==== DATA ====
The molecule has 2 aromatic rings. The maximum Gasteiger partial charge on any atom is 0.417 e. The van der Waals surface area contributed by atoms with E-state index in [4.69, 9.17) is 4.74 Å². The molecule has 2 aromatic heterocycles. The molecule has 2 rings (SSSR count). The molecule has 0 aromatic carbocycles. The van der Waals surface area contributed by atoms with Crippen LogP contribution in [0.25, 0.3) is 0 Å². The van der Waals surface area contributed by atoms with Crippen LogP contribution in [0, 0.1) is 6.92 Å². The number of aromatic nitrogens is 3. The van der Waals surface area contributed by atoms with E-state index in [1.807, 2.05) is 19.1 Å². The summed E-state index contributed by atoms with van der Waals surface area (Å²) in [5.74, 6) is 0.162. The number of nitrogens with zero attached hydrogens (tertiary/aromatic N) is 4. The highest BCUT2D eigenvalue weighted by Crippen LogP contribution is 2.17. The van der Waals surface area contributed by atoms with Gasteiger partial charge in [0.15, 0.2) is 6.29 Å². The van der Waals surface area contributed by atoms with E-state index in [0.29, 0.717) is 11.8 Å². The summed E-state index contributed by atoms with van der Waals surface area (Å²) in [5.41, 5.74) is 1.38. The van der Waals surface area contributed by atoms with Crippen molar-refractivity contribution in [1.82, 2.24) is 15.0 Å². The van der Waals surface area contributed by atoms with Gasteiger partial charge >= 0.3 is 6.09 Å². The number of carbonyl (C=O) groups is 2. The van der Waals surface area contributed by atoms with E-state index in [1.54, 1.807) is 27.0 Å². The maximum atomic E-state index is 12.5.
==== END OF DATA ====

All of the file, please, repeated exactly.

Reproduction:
The molecule has 2 aromatic rings. The maximum Gasteiger partial charge on any atom is 0.417 e. The van der Waals surface area contributed by atoms with E-state index in [4.69, 9.17) is 4.74 Å². The molecule has 2 aromatic heterocycles. The molecule has 2 rings (SSSR count). The molecule has 0 aromatic carbocycles. The van der Waals surface area contributed by atoms with Crippen LogP contribution in [0.25, 0.3) is 0 Å². The van der Waals surface area contributed by atoms with Crippen LogP contribution in [0, 0.1) is 6.92 Å². The number of aromatic nitrogens is 3. The van der Waals surface area contributed by atoms with E-state index in [1.807, 2.05) is 19.1 Å². The summed E-state index contributed by atoms with van der Waals surface area (Å²) in [5.74, 6) is 0.162. The number of nitrogens with zero attached hydrogens (tertiary/aromatic N) is 4. The highest BCUT2D eigenvalue weighted by Crippen LogP contribution is 2.17. The van der Waals surface area contributed by atoms with Gasteiger partial charge in [0.15, 0.2) is 6.29 Å². The van der Waals surface area contributed by atoms with E-state index in [0.29, 0.717) is 11.8 Å². The summed E-state index contributed by atoms with van der Waals surface area (Å²) in [5.41, 5.74) is 1.38. The van der Waals surface area contributed by atoms with Crippen molar-refractivity contribution in [1.82, 2.24) is 15.0 Å². The van der Waals surface area contributed by atoms with Gasteiger partial charge >= 0.3 is 6.09 Å². The number of carbonyl (C=O) groups is 2. The van der Waals surface area contributed by atoms with E-state index in [1.54, 1.807) is 27.0 Å². The maximum atomic E-state index is 12.5.